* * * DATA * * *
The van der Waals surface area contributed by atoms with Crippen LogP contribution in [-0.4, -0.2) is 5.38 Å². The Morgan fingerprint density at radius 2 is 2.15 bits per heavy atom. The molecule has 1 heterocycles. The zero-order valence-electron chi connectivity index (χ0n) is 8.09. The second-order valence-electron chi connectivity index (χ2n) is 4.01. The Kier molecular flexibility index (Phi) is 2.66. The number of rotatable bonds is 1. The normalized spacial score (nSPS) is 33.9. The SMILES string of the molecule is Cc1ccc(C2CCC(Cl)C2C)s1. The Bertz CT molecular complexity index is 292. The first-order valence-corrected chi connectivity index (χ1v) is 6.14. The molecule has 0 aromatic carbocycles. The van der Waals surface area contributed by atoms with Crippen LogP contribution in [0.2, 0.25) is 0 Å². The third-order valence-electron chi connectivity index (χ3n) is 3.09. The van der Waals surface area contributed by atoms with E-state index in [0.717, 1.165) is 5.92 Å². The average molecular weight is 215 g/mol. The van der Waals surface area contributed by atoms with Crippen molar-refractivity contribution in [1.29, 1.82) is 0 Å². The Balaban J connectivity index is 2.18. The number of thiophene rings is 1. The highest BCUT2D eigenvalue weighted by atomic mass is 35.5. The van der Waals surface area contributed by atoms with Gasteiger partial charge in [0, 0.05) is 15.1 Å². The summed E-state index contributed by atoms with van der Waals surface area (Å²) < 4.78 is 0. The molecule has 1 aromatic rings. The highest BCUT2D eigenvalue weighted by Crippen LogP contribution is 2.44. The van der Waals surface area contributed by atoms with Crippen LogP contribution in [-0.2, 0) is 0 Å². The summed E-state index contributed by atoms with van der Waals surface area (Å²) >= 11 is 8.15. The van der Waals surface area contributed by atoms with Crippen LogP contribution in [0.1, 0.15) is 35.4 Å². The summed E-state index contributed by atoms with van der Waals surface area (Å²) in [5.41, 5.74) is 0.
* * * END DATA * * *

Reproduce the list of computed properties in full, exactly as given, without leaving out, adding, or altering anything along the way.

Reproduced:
The van der Waals surface area contributed by atoms with Crippen LogP contribution in [-0.4, -0.2) is 5.38 Å². The Morgan fingerprint density at radius 2 is 2.15 bits per heavy atom. The molecule has 1 heterocycles. The zero-order valence-electron chi connectivity index (χ0n) is 8.09. The second-order valence-electron chi connectivity index (χ2n) is 4.01. The Kier molecular flexibility index (Phi) is 2.66. The number of rotatable bonds is 1. The normalized spacial score (nSPS) is 33.9. The SMILES string of the molecule is Cc1ccc(C2CCC(Cl)C2C)s1. The Bertz CT molecular complexity index is 292. The first-order valence-corrected chi connectivity index (χ1v) is 6.14. The molecule has 0 aromatic carbocycles. The van der Waals surface area contributed by atoms with Crippen LogP contribution in [0.2, 0.25) is 0 Å². The third-order valence-electron chi connectivity index (χ3n) is 3.09. The van der Waals surface area contributed by atoms with E-state index in [0.717, 1.165) is 5.92 Å². The average molecular weight is 215 g/mol. The van der Waals surface area contributed by atoms with Crippen molar-refractivity contribution in [1.29, 1.82) is 0 Å². The Balaban J connectivity index is 2.18. The number of thiophene rings is 1. The highest BCUT2D eigenvalue weighted by atomic mass is 35.5. The van der Waals surface area contributed by atoms with Gasteiger partial charge in [0, 0.05) is 15.1 Å². The summed E-state index contributed by atoms with van der Waals surface area (Å²) < 4.78 is 0. The molecule has 1 aromatic rings. The highest BCUT2D eigenvalue weighted by Crippen LogP contribution is 2.44. The van der Waals surface area contributed by atoms with Crippen LogP contribution in [-0.2, 0) is 0 Å². The summed E-state index contributed by atoms with van der Waals surface area (Å²) >= 11 is 8.15. The van der Waals surface area contributed by atoms with Crippen LogP contribution in [0.1, 0.15) is 35.4 Å². The summed E-state index contributed by atoms with van der Waals surface area (Å²) in [5.41, 5.74) is 0.